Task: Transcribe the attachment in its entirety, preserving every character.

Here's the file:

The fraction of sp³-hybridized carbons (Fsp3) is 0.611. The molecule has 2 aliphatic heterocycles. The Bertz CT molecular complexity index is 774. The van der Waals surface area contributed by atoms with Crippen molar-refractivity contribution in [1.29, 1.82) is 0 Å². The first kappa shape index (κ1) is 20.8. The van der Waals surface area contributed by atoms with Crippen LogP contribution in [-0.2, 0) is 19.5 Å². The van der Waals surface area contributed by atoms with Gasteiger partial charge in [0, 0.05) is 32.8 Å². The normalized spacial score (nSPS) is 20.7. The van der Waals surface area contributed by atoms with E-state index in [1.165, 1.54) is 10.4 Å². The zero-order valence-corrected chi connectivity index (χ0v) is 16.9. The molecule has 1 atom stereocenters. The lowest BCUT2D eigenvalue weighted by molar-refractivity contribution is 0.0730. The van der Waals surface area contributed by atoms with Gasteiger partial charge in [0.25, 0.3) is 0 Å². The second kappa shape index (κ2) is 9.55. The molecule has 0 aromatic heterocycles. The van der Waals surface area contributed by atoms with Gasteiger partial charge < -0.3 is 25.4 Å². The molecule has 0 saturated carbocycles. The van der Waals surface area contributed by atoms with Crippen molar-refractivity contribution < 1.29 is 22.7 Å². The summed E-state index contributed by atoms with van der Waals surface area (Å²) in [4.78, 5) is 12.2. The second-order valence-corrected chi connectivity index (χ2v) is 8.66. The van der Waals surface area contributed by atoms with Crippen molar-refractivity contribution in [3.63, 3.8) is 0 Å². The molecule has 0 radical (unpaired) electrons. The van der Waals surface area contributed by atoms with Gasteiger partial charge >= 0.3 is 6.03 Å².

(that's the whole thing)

The fraction of sp³-hybridized carbons (Fsp3) is 0.611. The molecule has 2 aliphatic heterocycles. The Bertz CT molecular complexity index is 774. The van der Waals surface area contributed by atoms with Crippen molar-refractivity contribution in [1.29, 1.82) is 0 Å². The first kappa shape index (κ1) is 20.8. The van der Waals surface area contributed by atoms with Crippen LogP contribution in [-0.2, 0) is 19.5 Å². The van der Waals surface area contributed by atoms with Gasteiger partial charge in [0, 0.05) is 32.8 Å². The normalized spacial score (nSPS) is 20.7. The van der Waals surface area contributed by atoms with E-state index in [1.165, 1.54) is 10.4 Å². The zero-order valence-corrected chi connectivity index (χ0v) is 16.9. The molecule has 1 atom stereocenters. The lowest BCUT2D eigenvalue weighted by molar-refractivity contribution is 0.0730. The van der Waals surface area contributed by atoms with Gasteiger partial charge in [0.25, 0.3) is 0 Å². The second kappa shape index (κ2) is 9.55. The molecule has 0 aromatic heterocycles. The van der Waals surface area contributed by atoms with Gasteiger partial charge < -0.3 is 25.4 Å². The molecule has 0 saturated carbocycles. The van der Waals surface area contributed by atoms with Crippen molar-refractivity contribution < 1.29 is 22.7 Å². The summed E-state index contributed by atoms with van der Waals surface area (Å²) in [4.78, 5) is 12.2. The second-order valence-corrected chi connectivity index (χ2v) is 8.66. The van der Waals surface area contributed by atoms with Crippen molar-refractivity contribution in [3.63, 3.8) is 0 Å². The molecule has 0 radical (unpaired) electrons. The van der Waals surface area contributed by atoms with Gasteiger partial charge >= 0.3 is 6.03 Å².